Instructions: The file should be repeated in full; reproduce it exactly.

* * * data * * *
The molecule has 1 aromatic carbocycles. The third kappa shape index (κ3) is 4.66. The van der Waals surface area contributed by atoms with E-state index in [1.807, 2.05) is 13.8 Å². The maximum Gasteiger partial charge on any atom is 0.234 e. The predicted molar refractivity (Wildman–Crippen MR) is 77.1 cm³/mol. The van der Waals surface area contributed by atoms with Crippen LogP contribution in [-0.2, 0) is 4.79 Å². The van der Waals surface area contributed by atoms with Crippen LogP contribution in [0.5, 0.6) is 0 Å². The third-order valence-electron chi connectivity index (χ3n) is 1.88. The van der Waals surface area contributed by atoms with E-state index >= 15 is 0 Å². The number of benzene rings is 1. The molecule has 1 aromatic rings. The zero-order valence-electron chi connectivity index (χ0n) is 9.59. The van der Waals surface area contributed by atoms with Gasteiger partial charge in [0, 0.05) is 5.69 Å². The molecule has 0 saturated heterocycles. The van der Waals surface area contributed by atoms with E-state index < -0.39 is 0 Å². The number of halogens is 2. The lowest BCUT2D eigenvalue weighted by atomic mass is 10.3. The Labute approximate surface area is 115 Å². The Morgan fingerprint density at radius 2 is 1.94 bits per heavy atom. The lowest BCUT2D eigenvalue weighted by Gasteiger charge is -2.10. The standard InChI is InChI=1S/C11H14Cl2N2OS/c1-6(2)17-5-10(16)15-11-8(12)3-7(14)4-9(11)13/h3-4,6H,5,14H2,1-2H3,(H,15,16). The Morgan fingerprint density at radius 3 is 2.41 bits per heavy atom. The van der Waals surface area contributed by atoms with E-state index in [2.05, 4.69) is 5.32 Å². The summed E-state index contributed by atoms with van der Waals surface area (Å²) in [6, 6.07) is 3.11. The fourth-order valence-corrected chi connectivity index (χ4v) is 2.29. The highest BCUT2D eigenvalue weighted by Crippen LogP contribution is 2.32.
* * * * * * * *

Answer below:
The molecule has 1 aromatic carbocycles. The third kappa shape index (κ3) is 4.66. The van der Waals surface area contributed by atoms with E-state index in [1.807, 2.05) is 13.8 Å². The maximum Gasteiger partial charge on any atom is 0.234 e. The predicted molar refractivity (Wildman–Crippen MR) is 77.1 cm³/mol. The van der Waals surface area contributed by atoms with Crippen LogP contribution in [-0.2, 0) is 4.79 Å². The van der Waals surface area contributed by atoms with Crippen LogP contribution in [0.5, 0.6) is 0 Å². The third-order valence-electron chi connectivity index (χ3n) is 1.88. The van der Waals surface area contributed by atoms with E-state index >= 15 is 0 Å². The number of benzene rings is 1. The molecule has 1 aromatic rings. The zero-order valence-electron chi connectivity index (χ0n) is 9.59. The van der Waals surface area contributed by atoms with Gasteiger partial charge in [0, 0.05) is 5.69 Å². The molecule has 0 saturated heterocycles. The van der Waals surface area contributed by atoms with E-state index < -0.39 is 0 Å². The number of halogens is 2. The lowest BCUT2D eigenvalue weighted by atomic mass is 10.3. The Labute approximate surface area is 115 Å². The Morgan fingerprint density at radius 2 is 1.94 bits per heavy atom. The lowest BCUT2D eigenvalue weighted by Gasteiger charge is -2.10. The standard InChI is InChI=1S/C11H14Cl2N2OS/c1-6(2)17-5-10(16)15-11-8(12)3-7(14)4-9(11)13/h3-4,6H,5,14H2,1-2H3,(H,15,16). The Morgan fingerprint density at radius 3 is 2.41 bits per heavy atom. The van der Waals surface area contributed by atoms with E-state index in [2.05, 4.69) is 5.32 Å². The summed E-state index contributed by atoms with van der Waals surface area (Å²) in [6, 6.07) is 3.11. The fourth-order valence-corrected chi connectivity index (χ4v) is 2.29. The highest BCUT2D eigenvalue weighted by Crippen LogP contribution is 2.32.